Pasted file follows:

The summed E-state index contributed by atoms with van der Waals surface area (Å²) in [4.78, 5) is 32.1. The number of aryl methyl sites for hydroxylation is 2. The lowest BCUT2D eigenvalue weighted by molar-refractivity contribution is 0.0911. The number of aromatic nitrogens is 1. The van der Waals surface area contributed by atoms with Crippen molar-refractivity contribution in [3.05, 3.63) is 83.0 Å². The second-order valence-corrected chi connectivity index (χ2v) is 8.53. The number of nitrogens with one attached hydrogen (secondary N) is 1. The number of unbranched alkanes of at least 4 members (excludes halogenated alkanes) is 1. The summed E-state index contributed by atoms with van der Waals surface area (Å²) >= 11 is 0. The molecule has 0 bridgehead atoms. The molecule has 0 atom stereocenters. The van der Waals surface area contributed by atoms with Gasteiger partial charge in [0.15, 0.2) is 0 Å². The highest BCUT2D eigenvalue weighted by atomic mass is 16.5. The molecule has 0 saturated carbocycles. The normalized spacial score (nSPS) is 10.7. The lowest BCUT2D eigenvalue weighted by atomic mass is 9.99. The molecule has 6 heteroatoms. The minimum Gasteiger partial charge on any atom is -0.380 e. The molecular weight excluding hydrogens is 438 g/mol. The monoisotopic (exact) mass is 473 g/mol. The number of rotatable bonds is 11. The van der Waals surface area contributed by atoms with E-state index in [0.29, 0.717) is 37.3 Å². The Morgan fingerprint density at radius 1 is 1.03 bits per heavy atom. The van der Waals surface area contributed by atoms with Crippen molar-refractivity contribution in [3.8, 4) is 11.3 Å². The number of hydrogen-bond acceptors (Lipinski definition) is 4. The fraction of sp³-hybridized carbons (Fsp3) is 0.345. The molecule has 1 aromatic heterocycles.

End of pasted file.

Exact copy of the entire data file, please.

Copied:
The summed E-state index contributed by atoms with van der Waals surface area (Å²) in [4.78, 5) is 32.1. The number of aryl methyl sites for hydroxylation is 2. The lowest BCUT2D eigenvalue weighted by molar-refractivity contribution is 0.0911. The number of aromatic nitrogens is 1. The van der Waals surface area contributed by atoms with Crippen molar-refractivity contribution in [3.05, 3.63) is 83.0 Å². The second-order valence-corrected chi connectivity index (χ2v) is 8.53. The number of nitrogens with one attached hydrogen (secondary N) is 1. The number of unbranched alkanes of at least 4 members (excludes halogenated alkanes) is 1. The summed E-state index contributed by atoms with van der Waals surface area (Å²) >= 11 is 0. The molecule has 0 bridgehead atoms. The molecule has 0 atom stereocenters. The van der Waals surface area contributed by atoms with Gasteiger partial charge in [0.15, 0.2) is 0 Å². The highest BCUT2D eigenvalue weighted by atomic mass is 16.5. The molecule has 0 saturated carbocycles. The normalized spacial score (nSPS) is 10.7. The lowest BCUT2D eigenvalue weighted by atomic mass is 9.99. The molecule has 6 heteroatoms. The minimum Gasteiger partial charge on any atom is -0.380 e. The molecular weight excluding hydrogens is 438 g/mol. The monoisotopic (exact) mass is 473 g/mol. The number of rotatable bonds is 11. The van der Waals surface area contributed by atoms with E-state index in [0.29, 0.717) is 37.3 Å². The Morgan fingerprint density at radius 1 is 1.03 bits per heavy atom. The van der Waals surface area contributed by atoms with Crippen molar-refractivity contribution in [3.8, 4) is 11.3 Å². The number of hydrogen-bond acceptors (Lipinski definition) is 4. The fraction of sp³-hybridized carbons (Fsp3) is 0.345. The molecule has 1 aromatic heterocycles.